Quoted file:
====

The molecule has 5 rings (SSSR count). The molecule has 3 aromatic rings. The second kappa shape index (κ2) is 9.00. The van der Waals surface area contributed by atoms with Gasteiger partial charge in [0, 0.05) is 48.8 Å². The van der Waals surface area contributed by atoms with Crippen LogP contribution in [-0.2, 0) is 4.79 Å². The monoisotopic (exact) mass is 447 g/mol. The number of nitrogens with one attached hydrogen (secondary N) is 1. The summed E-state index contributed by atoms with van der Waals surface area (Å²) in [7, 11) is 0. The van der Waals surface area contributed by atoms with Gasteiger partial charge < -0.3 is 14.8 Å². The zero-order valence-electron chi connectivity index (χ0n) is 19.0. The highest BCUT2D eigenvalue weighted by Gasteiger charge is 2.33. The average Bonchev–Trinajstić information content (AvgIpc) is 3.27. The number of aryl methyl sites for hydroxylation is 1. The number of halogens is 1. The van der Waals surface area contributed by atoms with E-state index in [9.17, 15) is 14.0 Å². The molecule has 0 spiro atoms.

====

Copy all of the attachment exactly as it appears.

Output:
The molecule has 5 rings (SSSR count). The molecule has 3 aromatic rings. The second kappa shape index (κ2) is 9.00. The van der Waals surface area contributed by atoms with Gasteiger partial charge in [0, 0.05) is 48.8 Å². The van der Waals surface area contributed by atoms with Crippen LogP contribution in [-0.2, 0) is 4.79 Å². The monoisotopic (exact) mass is 447 g/mol. The number of nitrogens with one attached hydrogen (secondary N) is 1. The summed E-state index contributed by atoms with van der Waals surface area (Å²) in [7, 11) is 0. The van der Waals surface area contributed by atoms with Gasteiger partial charge < -0.3 is 14.8 Å². The zero-order valence-electron chi connectivity index (χ0n) is 19.0. The highest BCUT2D eigenvalue weighted by Gasteiger charge is 2.33. The average Bonchev–Trinajstić information content (AvgIpc) is 3.27. The number of aryl methyl sites for hydroxylation is 1. The number of halogens is 1. The van der Waals surface area contributed by atoms with E-state index in [9.17, 15) is 14.0 Å². The molecule has 0 spiro atoms.